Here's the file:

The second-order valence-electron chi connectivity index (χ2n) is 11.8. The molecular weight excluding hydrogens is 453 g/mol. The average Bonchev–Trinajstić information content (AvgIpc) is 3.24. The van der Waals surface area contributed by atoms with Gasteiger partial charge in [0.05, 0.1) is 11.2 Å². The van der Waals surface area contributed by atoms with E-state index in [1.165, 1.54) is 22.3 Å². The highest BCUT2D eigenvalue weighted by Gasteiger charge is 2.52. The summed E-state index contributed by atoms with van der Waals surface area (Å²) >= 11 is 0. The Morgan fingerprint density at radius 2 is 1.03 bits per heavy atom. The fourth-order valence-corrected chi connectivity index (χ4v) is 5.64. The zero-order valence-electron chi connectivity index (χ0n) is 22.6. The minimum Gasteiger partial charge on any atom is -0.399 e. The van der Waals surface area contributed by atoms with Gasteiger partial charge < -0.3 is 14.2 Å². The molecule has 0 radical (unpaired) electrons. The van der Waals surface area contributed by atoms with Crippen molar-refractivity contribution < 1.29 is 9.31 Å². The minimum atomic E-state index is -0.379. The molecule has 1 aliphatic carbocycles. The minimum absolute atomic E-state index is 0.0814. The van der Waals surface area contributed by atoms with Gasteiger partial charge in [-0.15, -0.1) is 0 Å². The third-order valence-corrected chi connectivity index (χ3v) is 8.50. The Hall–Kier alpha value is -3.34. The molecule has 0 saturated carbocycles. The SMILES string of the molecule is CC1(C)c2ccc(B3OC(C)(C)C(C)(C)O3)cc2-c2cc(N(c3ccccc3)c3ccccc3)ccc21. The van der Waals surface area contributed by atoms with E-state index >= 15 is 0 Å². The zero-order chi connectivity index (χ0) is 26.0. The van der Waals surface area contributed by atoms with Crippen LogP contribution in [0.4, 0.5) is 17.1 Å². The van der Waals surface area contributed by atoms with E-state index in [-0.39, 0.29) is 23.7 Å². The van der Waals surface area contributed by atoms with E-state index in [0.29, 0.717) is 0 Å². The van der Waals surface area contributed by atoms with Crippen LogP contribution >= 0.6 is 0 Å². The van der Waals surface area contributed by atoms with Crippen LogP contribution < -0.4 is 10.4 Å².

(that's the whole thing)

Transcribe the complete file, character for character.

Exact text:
The second-order valence-electron chi connectivity index (χ2n) is 11.8. The molecular weight excluding hydrogens is 453 g/mol. The average Bonchev–Trinajstić information content (AvgIpc) is 3.24. The van der Waals surface area contributed by atoms with Gasteiger partial charge in [0.05, 0.1) is 11.2 Å². The van der Waals surface area contributed by atoms with E-state index in [1.165, 1.54) is 22.3 Å². The highest BCUT2D eigenvalue weighted by Gasteiger charge is 2.52. The summed E-state index contributed by atoms with van der Waals surface area (Å²) >= 11 is 0. The Morgan fingerprint density at radius 2 is 1.03 bits per heavy atom. The fourth-order valence-corrected chi connectivity index (χ4v) is 5.64. The zero-order valence-electron chi connectivity index (χ0n) is 22.6. The minimum Gasteiger partial charge on any atom is -0.399 e. The van der Waals surface area contributed by atoms with Gasteiger partial charge < -0.3 is 14.2 Å². The molecule has 0 radical (unpaired) electrons. The van der Waals surface area contributed by atoms with Crippen molar-refractivity contribution < 1.29 is 9.31 Å². The minimum atomic E-state index is -0.379. The molecule has 1 aliphatic carbocycles. The minimum absolute atomic E-state index is 0.0814. The van der Waals surface area contributed by atoms with Gasteiger partial charge in [-0.15, -0.1) is 0 Å². The third-order valence-corrected chi connectivity index (χ3v) is 8.50. The Hall–Kier alpha value is -3.34. The molecule has 0 saturated carbocycles. The SMILES string of the molecule is CC1(C)c2ccc(B3OC(C)(C)C(C)(C)O3)cc2-c2cc(N(c3ccccc3)c3ccccc3)ccc21. The van der Waals surface area contributed by atoms with E-state index >= 15 is 0 Å². The zero-order chi connectivity index (χ0) is 26.0. The van der Waals surface area contributed by atoms with Crippen LogP contribution in [0.4, 0.5) is 17.1 Å². The van der Waals surface area contributed by atoms with E-state index in [-0.39, 0.29) is 23.7 Å². The van der Waals surface area contributed by atoms with E-state index in [0.29, 0.717) is 0 Å². The van der Waals surface area contributed by atoms with Crippen LogP contribution >= 0.6 is 0 Å². The van der Waals surface area contributed by atoms with Crippen LogP contribution < -0.4 is 10.4 Å².